- By Arianna Auber American-Statesman Staff
The idea of a truly Texas spirit — a liquor made from a scrubby plant found all over the West Texas desert — began fermenting in a University of Texas business class, of all places.
Since then, three military veterans have transformed Desert Door Texas Sotol from a school project into a full-fledged distillery and tasting room in Driftwood that will open to visitors next week, on Nov. 16. Ryan Campbell, Judson Kauffman and Brent Looby never intended to get into the booze business following their years of service in the Army, Navy and Marine Corps, respectively, but they realized they could offer something virtually no other distillery does.
“Our vision for this is to make sotol to Texas what bourbon is to Kentucky and what tequila is to Mexico,” Campbell said on a recent tour of the 6,500-square-foot facility at 211 Darden Hill Road. Here, a custom-built copper column still produces the rustic, vegetal spirit, and a bottling line delivers rows of striking blue ceramic bottles marked with the Desert Door logo.
Sotol derives from the spiky, heat-tolerant dasylirion plant known colloquially as “desert spoon.” The stocky bush dots the bone-dry landscape of northern Mexico and West Texas with its long green leaves and eye-catching flower stalks, the latter of which can reach up to 15 feet during the summer months when it blossoms.
About 7,000 years ago, Kauffman said, the wild sotol plant was consumed by Native Americans who figured out how to ferment it. More recently, it’s become the moonshine of West Texas, and a small contingent of more professional distillers in Mexico have been making it into Mexican sotol, a spirit that many assume comes from agave like tequila and mezcal. That’s inaccurate: The desert spoon and the agave plant are very distant relations.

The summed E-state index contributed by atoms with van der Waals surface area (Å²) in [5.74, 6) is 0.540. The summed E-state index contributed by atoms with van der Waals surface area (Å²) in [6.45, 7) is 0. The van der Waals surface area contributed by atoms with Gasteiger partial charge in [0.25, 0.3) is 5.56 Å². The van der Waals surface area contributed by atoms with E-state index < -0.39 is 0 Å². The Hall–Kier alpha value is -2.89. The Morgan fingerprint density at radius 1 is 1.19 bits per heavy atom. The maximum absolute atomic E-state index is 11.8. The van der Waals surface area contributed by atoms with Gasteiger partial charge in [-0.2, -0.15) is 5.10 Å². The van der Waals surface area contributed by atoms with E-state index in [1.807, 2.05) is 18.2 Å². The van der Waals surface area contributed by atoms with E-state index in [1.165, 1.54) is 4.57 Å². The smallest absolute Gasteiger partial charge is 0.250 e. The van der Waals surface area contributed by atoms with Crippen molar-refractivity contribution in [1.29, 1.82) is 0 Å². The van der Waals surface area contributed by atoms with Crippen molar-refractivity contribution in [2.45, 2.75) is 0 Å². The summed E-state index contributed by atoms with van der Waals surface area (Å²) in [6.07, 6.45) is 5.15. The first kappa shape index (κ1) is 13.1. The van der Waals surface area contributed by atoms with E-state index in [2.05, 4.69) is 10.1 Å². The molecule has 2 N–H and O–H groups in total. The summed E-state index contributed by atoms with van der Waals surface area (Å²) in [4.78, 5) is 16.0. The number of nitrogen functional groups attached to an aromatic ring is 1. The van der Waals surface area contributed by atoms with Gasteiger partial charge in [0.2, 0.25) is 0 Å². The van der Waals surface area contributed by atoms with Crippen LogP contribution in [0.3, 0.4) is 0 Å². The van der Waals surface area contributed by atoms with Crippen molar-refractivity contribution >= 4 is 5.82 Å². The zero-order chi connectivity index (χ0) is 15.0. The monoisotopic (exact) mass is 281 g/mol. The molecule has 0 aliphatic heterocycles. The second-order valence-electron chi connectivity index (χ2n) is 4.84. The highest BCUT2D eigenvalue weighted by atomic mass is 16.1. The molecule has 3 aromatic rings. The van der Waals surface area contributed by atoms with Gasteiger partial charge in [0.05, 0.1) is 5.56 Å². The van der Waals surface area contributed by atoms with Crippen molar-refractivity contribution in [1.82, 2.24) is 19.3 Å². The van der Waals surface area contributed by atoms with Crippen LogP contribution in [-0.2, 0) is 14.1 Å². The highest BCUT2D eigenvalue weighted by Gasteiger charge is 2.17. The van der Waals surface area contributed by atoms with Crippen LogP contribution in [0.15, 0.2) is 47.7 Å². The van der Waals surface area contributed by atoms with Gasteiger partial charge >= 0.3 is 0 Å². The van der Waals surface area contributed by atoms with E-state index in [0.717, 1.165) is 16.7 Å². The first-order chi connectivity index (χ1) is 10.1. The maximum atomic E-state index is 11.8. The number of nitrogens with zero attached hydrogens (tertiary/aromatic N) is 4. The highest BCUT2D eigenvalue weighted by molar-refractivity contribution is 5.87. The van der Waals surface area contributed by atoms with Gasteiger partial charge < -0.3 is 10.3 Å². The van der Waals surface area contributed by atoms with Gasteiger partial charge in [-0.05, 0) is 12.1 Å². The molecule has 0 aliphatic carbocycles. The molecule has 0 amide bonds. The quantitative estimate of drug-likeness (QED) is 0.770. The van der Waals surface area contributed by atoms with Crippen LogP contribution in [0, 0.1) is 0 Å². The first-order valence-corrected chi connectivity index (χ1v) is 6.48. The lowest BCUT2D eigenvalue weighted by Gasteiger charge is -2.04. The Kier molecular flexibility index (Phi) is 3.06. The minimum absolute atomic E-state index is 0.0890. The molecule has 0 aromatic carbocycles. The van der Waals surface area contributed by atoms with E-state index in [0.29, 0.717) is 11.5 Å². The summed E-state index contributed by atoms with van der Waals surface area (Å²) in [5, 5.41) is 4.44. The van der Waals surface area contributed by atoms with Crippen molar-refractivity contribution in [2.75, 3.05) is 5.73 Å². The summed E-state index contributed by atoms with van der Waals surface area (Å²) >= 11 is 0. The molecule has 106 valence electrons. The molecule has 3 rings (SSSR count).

“There’s this great rich history to sotol, but it’s this modern mystery because no one’s ever had it,” he said. “Or if they have, they don’t quite understand it.”
He remembers the stories his uncle used to tell when they would go hunting together about “the ‘soto’ bush you can drink,” he said. Kids at his uncle’s high school in West Texas would make moonshine from it.
The Desert Door operation is more professional, in part thanks to Campbell’s microbiology degree that he’s finally been able to put to good use. He, Kauffman and Looby harvest mature sotol plants themselves, with access to about 75,000 acres in West Texas “covered in this stuff,” he said; they can fill about 500 Desert Door bottles using just a tenth of an acre and aren’t worried about running out of supply. They also leave the roots intact so the plant will regrow.
From there, the trimmed desert spoon piñas are taken back to the distillery and placed in a massive, custom-made steam cooker that Looby jokes is Campbell’s magnum opus (but he’s not altogether kidding — it was meticulously designed and built over the course of 10 months, Campbell said). The steam is a crucial step and helps convert the plant into sugar to be fermented into a mash and then distilled.